Category Archives: Thoughts

How to run your Taijiquan form: 25+ inspiring ideas

It’s just like this: when you practice Taijiquan, you just have to run the Taijiquan form. You just do it a lot. Like daily. No matter which form or which style you prefer, you have to do the form.

Of course you can have a closer look at the Taijiquan moves, do push hands, Qi Gong, and meditation. But basically it’s just

Practice Taijiquan = Run the Taijiquan form

And honestly: sometimes that is just a bit boring! I practice only one form. It is a long form, but it still is only one form. So I repeat it, repeat, rerun, retry, and repeat once more day in day out.

Because I plan to do this till the end of my life, I need to make the form interesting. Usually I try to practice whatever we talked about in the last lesson, just to understand it in more depth.

And I started looking for a “theme” or motto! So I start the form and focus on one aspect specifically. Like my feet or Yin & Yang.

Over the years I’ve collected a long list of ideas how I can run my form. So it remains interesting and I can discover new aspects. And obviously I’d like to share this list with you:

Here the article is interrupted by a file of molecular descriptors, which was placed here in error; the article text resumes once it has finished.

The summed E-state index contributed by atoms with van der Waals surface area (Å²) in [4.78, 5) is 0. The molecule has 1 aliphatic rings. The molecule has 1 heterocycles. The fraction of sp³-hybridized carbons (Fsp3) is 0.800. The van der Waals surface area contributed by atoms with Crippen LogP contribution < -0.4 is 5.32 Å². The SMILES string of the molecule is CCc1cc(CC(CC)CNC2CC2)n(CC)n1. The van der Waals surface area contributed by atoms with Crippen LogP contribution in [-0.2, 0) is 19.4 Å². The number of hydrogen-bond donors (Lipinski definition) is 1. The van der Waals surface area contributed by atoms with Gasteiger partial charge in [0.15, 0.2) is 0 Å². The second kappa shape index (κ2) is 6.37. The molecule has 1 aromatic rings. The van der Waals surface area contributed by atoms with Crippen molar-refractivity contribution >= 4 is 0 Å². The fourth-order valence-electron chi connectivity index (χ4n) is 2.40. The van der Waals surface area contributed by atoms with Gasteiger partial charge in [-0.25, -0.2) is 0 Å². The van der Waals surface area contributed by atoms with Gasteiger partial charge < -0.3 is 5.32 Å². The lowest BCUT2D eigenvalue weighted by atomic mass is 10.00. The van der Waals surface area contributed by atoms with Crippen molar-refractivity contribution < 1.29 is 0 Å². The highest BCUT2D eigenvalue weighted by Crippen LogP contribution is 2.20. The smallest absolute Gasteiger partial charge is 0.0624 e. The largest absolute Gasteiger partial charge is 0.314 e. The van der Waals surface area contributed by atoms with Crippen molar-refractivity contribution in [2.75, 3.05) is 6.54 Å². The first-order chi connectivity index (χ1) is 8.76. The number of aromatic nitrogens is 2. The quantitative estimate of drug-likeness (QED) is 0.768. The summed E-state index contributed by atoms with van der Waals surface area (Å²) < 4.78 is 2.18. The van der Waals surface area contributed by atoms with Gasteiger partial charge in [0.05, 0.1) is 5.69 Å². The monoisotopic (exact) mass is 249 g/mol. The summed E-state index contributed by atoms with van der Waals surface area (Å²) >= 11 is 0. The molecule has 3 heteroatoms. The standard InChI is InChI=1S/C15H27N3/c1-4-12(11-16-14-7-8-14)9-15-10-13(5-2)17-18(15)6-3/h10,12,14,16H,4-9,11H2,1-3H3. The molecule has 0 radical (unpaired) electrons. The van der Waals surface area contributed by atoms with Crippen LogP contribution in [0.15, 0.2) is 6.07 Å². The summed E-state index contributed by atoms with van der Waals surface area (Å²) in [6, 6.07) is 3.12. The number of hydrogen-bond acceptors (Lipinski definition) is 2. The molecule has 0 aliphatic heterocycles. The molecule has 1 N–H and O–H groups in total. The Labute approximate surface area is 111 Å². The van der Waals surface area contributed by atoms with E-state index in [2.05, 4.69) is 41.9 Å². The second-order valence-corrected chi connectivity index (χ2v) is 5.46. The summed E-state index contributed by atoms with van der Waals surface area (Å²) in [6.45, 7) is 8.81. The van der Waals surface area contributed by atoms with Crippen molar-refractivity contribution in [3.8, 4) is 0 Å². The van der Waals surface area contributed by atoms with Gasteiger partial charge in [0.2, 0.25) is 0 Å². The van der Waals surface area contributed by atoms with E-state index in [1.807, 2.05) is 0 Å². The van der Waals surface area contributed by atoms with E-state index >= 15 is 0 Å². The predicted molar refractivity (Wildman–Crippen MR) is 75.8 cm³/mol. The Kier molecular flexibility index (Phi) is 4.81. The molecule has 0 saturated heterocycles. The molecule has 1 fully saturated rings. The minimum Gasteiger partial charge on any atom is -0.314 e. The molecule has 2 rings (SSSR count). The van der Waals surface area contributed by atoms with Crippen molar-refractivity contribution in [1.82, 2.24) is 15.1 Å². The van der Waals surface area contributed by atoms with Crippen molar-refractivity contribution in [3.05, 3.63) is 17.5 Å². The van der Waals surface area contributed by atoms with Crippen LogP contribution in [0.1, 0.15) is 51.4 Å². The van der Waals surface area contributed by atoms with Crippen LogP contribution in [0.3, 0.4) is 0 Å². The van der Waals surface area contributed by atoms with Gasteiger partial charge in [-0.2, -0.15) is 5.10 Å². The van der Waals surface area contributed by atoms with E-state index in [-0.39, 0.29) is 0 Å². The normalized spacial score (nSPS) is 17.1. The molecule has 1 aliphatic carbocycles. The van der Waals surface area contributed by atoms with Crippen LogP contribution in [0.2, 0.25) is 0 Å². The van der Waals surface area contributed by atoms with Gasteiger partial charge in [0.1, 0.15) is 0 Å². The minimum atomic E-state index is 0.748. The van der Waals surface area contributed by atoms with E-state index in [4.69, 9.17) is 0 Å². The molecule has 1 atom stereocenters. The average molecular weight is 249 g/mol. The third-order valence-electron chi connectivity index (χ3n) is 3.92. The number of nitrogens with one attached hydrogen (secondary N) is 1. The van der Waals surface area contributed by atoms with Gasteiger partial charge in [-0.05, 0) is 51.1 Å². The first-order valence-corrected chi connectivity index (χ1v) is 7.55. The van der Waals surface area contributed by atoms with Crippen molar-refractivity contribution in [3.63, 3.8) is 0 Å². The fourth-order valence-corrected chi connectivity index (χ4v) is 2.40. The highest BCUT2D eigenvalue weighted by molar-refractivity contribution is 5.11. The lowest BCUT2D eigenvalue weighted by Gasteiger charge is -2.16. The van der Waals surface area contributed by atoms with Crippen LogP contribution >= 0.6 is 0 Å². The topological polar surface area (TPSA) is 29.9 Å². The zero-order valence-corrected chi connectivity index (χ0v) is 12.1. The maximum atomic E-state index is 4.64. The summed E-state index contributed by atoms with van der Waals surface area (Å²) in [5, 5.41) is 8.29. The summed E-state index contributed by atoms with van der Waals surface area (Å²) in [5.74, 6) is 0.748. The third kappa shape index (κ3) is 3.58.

25+ inspiring ideas how to run your Taijiquan form

  • Do it soft & flowing (quite slowly)
  • Run the form like a drifting cloud
  • Keep the moves and transitions really smooth as if you pull a silk thread out of the cocoon
  • Bring to mind you are made of water (which you are to 70%!) and pour yourself into the form
  • Imagine you move through water
  • Imagine you move through honey
  • Listen to music while you run the Taijiquan form (I once went to a class where everyone brought their own preferred music. We practiced to Techno, Rock, Pop etc.) Tip: the piece of music should be at least 5 minutes long!
  • Concentrate on Yin- & Yang-phases and aspects
  • Concentrate on your center (Dantien)
  • Focus on one specific part of your body, e.g. feet, hips, relaxed shoulders, open neck, hands
  • Discover the different Qi Gong stances during the form (especially arms & hands)